Plate overflowing? Learn how to say 'no'

Feb 03 2014 by Dan Bobinski Print This Article

If you're feeling overloaded, overbooked, and overwhelmed, perhaps it's time you learn how to say "no." I'm not talking about being belligerent or difficult, but rather managing your activities to regain a sense of sanity - and be more effective.

Over the past several decades, psychologists have been studying Cognitive Load Theory, based on the assumption that human beings have a limited capacity when it comes to working memory. Essentially, internal cognitive load has to do with how we think about things and process them within our minds, while external cognitive load has to do with other things vying for our attention.

Computer geeks humorously correlate cognitive load with the term random access memory (RAM). And, just like RAM, excessive cognitive load inhibits our ability to process things efficiently and effectively.

As you might imagine, it's the external things vying for our attention that overwhelm us the most. With today's multiple communication channels we're more aware of what's happening: dozens of events that could benefit us, as well as hundreds that won't. Not only does this require us to make more decisions, but the mere conveniences of technology can also infiltrate our boundaries and diminish our effectiveness.

For example, a quick phone call or text message asking for something is easy and makes us more productive, right?

Maybe yes, maybe no. I know one administrative assistant whose boss thought nothing of calling her at 10 PM so he could get a status update about something he forgot to bring up in a meeting. This behavior was so common that she began to leave her cell phone home when she went out, but this only angered the boss who wanted to know why she wasn't answering her phone.

This is a clear work-life boundary violation, but it's also an example of an employee who didn't know how to say no.

Your situation probably isn't that extreme, but if you're like most people, your schedule is spilling over or you may be experiencing guilt for not keeping up with all the activities that people say you should attend.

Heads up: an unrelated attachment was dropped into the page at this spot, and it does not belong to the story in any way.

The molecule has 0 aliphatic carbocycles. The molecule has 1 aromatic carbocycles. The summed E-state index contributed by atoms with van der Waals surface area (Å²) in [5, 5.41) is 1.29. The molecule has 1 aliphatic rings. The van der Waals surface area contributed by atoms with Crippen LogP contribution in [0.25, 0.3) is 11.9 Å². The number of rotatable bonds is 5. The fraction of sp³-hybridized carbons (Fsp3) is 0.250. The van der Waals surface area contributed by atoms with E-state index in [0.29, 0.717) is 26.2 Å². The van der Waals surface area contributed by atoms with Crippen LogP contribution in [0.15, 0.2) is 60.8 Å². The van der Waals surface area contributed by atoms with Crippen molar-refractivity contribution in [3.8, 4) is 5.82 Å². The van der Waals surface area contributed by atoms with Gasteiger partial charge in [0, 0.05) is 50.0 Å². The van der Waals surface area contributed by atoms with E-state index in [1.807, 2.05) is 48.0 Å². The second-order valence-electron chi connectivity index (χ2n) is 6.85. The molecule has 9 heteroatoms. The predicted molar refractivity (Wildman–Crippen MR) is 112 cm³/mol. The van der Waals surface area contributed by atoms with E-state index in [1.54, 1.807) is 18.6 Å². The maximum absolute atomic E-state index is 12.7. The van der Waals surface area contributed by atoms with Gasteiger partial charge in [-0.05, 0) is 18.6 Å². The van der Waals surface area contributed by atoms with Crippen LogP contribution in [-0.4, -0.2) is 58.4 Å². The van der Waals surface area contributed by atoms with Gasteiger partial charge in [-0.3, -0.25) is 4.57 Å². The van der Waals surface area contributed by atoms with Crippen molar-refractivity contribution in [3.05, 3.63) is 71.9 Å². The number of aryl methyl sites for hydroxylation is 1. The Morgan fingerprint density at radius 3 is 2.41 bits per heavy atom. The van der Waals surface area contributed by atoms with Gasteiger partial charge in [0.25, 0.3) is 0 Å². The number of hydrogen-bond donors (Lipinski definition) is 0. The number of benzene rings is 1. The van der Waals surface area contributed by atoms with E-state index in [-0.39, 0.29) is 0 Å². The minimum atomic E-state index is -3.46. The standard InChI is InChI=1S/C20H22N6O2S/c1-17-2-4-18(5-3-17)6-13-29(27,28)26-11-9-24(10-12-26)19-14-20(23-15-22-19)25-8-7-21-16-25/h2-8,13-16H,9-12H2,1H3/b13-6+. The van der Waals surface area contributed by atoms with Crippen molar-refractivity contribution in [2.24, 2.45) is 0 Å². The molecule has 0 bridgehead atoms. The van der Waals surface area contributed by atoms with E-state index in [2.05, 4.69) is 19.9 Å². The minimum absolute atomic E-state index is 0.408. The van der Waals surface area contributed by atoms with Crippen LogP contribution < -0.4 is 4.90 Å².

To truly be effective, we need boundaries as well as good "cognitive load management." Both of these require learning where, when, and how to say no.

First be aware that when you say no, it's best if you're first clearly know what you want to achieve - your primary personal mission. This helps to know where to set your boundaries. Then recognize that you have the right to pursue your goals, which means you have the right to say no to whatever activities get in the way of them.

In other words, to be effective, we have to say no when something will take us off our intended course or when the cost outweighs the benefit.

The problem with saying no is it can come across as abrupt, so we tend not to say it. So, let's consider other ways we can say no.

One of my favorites is "I'm sorry, that's not going to work for my schedule." People have a difficult time arguing with your schedule, so it's harder for them to pressure you. However, if they do apply pressure for you to say yes, you can always say "I'll look at it a little closer, but right now I don't think it's going to work."

If the person making the request is a superior, saying no to a request can be more difficult. But if you are truly overloaded and running yourself ragged, a very bold technique is to open your day-timer or take out your project list and genuinely ask which deadlines he or she thinks you should adjust to make time for the new task. This technique can be quite successful in helping your boss see just how busy you truly are, but it must be done tactfully and it's not a technique you can use too often.

Other, less-confrontational techniques are available. I strongly suggest memorizing such phrases as:

  • "I'm sorry, I can't commit to that right now."
  • "That is really a bad time for me. I have another priority that requires my attention."
  • "You know, I'm probably not the best person for that. Have you thought about asking ____?"
  • "Please understand that I'm honored, but can't right now. Thanks for asking."
  • "That sounds wonderful, I wish I could make it. Let me know how it works out."

Even the above phrases can be difficult, because most of us want to be helpful. In business, saying no to something can also involve a fear of missing out on a great opportunity or the concern that we might be burning a bridge.

Still, if you're trying to get your life back because you are tired of working 60 hours a week, or, if you're just trying to stay focused on your main goals, familiarizing yourself with these phrases allows you to set boundaries so you can regain your sanity

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About The Author

Dan Bobinski
Dan Bobinski

Daniel Bobinski teaches teams and individuals how to use emotional intelligence and how to create high impact training. Heís also a best-selling author, a popular speaker, and he loves helping teams and individuals achieve workplace excellence